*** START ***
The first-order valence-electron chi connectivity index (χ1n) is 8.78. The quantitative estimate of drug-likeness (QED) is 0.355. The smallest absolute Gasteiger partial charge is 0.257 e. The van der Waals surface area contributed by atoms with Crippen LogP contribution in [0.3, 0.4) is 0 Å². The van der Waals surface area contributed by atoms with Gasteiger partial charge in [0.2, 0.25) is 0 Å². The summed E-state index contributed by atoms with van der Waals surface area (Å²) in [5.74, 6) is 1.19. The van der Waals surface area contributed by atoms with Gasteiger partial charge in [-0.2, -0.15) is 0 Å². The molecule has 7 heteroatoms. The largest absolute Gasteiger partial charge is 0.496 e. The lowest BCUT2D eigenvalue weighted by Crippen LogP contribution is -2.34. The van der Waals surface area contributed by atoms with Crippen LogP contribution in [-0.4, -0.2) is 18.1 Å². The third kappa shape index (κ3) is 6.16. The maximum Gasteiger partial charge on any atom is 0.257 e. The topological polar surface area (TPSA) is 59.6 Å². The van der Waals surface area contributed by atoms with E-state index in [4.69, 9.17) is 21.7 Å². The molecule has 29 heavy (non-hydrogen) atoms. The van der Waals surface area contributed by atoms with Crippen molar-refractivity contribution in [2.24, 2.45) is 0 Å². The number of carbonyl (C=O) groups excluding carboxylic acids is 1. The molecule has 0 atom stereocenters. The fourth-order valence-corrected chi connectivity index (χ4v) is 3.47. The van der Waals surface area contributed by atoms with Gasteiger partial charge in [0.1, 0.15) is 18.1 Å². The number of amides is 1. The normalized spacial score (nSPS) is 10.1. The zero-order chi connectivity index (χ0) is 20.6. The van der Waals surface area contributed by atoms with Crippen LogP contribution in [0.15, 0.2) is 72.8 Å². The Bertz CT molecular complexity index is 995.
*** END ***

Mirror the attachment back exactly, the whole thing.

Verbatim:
The first-order valence-electron chi connectivity index (χ1n) is 8.78. The quantitative estimate of drug-likeness (QED) is 0.355. The smallest absolute Gasteiger partial charge is 0.257 e. The van der Waals surface area contributed by atoms with Crippen LogP contribution in [0.3, 0.4) is 0 Å². The van der Waals surface area contributed by atoms with Gasteiger partial charge in [0.2, 0.25) is 0 Å². The summed E-state index contributed by atoms with van der Waals surface area (Å²) in [5.74, 6) is 1.19. The van der Waals surface area contributed by atoms with Gasteiger partial charge in [-0.2, -0.15) is 0 Å². The molecule has 7 heteroatoms. The largest absolute Gasteiger partial charge is 0.496 e. The lowest BCUT2D eigenvalue weighted by Crippen LogP contribution is -2.34. The van der Waals surface area contributed by atoms with Crippen LogP contribution in [-0.4, -0.2) is 18.1 Å². The third kappa shape index (κ3) is 6.16. The maximum Gasteiger partial charge on any atom is 0.257 e. The topological polar surface area (TPSA) is 59.6 Å². The van der Waals surface area contributed by atoms with E-state index in [4.69, 9.17) is 21.7 Å². The molecule has 29 heavy (non-hydrogen) atoms. The van der Waals surface area contributed by atoms with Crippen molar-refractivity contribution in [2.24, 2.45) is 0 Å². The number of carbonyl (C=O) groups excluding carboxylic acids is 1. The molecule has 0 atom stereocenters. The fourth-order valence-corrected chi connectivity index (χ4v) is 3.47. The van der Waals surface area contributed by atoms with Gasteiger partial charge in [0.1, 0.15) is 18.1 Å². The number of amides is 1. The normalized spacial score (nSPS) is 10.1. The zero-order chi connectivity index (χ0) is 20.6. The van der Waals surface area contributed by atoms with Crippen LogP contribution in [0.15, 0.2) is 72.8 Å². The Bertz CT molecular complexity index is 995.